Pedaling to save 77,000 barrels a day
The law says: "Congress recognizes that bicycles are the most efficient means of transportation." Who are we to defy the law? This being National Bycycling Day, as proclaimed by the President, let us consider the case made by the Department of Transportation for saving oil by riding bicycles. the prize is an estimated saving of as much as 77,000 barrels a day by 1985 -- or a modestly whopping 23.5 million barrels a year.
How to get there from here is described in DOT's congressionally mandated report, "Bicycle Transportation for Energy Conservation," just issued with the riders pictured in these columns on its cover. If only Dr. Paul Dudley White were here to see the growth in the bicycle interest he pioneered with his Committee for Safe Bicycling.
Proposals for imrpoved safety measures quite properly have a central place in the DOT report. If bicycles proliferate at the projected rate, it will become increasingly important to provide the safety training, facilities, and enforcement that now are all too often neglected. American bicyclists frequently seem to be trying to have the best of both wolrds, sometimes thinking of themselves as cars on the highway and sometimes as pedestrians riding through lights when "walk" flashes. Those whom the shoe fits ought to change. And so should the motorists who are not yet ready to grant bicyclists the right of one-vehicle-one-vote on the public thoroughfare.
But safety deficiencies are only one of the obstacles to increased bike transportation identified by DOT. There are also such deterrents as lack of street provisions for bicycle use, lack of knowledge about good routes, and a general low level of awareness and acceptance of bicycle transportation by potential cyclists and motorists.
To reduce the obstacles, DOT is taking steps to ensure everything from the Coast Guard considering provisions for bicycle access to bridges -- to federally aided urban transportation projects including assessments of impact on bicycle use.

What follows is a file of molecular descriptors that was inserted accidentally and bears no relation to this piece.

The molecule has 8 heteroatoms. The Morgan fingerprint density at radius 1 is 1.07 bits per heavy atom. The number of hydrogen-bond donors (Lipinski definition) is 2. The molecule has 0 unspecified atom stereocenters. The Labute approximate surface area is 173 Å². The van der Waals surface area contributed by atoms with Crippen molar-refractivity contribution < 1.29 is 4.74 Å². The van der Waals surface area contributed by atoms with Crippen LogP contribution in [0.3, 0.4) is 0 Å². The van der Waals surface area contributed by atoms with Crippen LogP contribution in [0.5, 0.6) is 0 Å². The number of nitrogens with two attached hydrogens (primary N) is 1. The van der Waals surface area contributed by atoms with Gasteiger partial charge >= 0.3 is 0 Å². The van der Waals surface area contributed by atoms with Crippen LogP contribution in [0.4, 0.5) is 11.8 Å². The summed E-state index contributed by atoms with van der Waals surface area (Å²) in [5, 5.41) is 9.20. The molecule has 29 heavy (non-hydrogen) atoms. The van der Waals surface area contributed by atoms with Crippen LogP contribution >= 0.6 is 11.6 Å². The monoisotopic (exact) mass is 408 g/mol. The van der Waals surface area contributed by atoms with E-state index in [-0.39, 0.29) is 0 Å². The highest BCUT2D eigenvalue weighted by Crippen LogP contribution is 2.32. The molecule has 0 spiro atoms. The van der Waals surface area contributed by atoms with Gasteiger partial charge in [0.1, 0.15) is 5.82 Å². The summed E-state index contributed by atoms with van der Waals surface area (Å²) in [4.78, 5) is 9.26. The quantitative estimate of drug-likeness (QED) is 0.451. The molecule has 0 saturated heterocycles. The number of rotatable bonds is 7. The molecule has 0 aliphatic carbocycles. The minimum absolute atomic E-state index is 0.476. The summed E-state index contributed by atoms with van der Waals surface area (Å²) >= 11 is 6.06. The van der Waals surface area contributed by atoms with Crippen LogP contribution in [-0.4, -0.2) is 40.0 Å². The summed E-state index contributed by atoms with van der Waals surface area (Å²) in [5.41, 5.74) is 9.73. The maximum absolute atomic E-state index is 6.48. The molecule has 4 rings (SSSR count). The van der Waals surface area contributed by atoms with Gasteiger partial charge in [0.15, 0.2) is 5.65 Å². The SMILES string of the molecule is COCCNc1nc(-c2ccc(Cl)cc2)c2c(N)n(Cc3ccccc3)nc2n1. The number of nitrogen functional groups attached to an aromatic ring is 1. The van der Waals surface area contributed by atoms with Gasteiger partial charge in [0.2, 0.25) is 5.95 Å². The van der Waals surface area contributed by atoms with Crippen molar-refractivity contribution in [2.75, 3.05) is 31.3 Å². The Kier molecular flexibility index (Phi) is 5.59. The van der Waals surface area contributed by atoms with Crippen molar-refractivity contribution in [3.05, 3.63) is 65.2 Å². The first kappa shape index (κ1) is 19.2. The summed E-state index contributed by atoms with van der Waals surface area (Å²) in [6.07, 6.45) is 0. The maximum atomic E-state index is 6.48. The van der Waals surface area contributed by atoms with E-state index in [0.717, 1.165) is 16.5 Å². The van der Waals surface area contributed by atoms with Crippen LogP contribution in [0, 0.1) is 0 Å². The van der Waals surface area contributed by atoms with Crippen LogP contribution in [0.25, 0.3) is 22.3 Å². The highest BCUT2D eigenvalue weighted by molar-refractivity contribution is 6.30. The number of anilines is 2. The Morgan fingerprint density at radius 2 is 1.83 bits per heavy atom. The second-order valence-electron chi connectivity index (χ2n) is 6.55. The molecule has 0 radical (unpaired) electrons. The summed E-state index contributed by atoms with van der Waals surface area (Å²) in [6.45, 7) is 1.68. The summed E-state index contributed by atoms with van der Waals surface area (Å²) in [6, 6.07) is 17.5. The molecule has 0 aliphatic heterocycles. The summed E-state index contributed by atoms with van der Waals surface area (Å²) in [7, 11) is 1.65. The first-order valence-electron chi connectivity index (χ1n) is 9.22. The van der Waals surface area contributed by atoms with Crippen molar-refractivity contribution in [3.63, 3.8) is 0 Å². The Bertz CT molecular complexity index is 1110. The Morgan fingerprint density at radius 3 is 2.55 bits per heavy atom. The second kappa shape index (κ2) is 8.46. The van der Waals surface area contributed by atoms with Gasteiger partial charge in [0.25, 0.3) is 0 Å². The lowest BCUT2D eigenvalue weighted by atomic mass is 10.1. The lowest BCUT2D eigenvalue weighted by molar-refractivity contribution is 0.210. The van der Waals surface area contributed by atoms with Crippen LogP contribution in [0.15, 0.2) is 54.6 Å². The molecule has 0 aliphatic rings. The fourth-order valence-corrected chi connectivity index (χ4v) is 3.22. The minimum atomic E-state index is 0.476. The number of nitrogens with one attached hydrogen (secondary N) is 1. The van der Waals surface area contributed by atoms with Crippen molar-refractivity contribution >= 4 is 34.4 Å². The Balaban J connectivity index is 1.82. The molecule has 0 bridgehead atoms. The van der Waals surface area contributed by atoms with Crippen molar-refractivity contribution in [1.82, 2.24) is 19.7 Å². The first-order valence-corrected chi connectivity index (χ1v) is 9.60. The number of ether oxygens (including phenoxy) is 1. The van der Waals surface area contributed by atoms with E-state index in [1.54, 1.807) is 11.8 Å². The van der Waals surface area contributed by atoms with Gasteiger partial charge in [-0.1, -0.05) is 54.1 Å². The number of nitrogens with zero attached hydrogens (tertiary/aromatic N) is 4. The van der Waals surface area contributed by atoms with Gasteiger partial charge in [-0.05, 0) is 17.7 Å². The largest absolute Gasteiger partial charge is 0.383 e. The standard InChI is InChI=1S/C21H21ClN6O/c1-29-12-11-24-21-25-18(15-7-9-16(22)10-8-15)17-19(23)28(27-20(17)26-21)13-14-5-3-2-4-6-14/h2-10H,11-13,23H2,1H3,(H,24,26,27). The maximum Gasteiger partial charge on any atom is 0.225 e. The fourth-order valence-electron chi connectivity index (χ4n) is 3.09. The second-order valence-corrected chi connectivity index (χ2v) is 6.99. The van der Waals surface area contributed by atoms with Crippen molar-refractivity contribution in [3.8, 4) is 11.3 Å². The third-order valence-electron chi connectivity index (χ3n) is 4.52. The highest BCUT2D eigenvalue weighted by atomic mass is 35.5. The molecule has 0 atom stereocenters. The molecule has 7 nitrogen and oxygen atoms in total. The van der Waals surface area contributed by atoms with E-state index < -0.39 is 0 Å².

The potential results? In 1975 an average of 470,000 Americans commuted to work by bicycly on any given day. Analysis showed that, with factors such as the removal of obstacles taken into account, the total could have been 3.8 million. so a goal of 1.5 million to 2.5 million bicycle commuters by 1985 does not seem unreasonable. Add increased bike use for shopping and so forth and the reduction in auto use brings the oil savings to the range of 55,000 to 77,000 barrels a day.
But is it realistic? Take a look at your city streets. There seem to be more bikes than before on ours. Not all that many years ago the bicycling employees in our own organization were few enough to be a novelty, chaining their steeds to a fence. Then bicycle racks -- and more bicycle racks -- became necessary. In the past couple of years the number of riders has gone up by 50 percent to perhaps a hundred.
We don't demand quite the devotion of a girl cycling in the rain the other day who said it was better that way, "without all the dust." But surely "the most efficient means of transportation" is worth a try.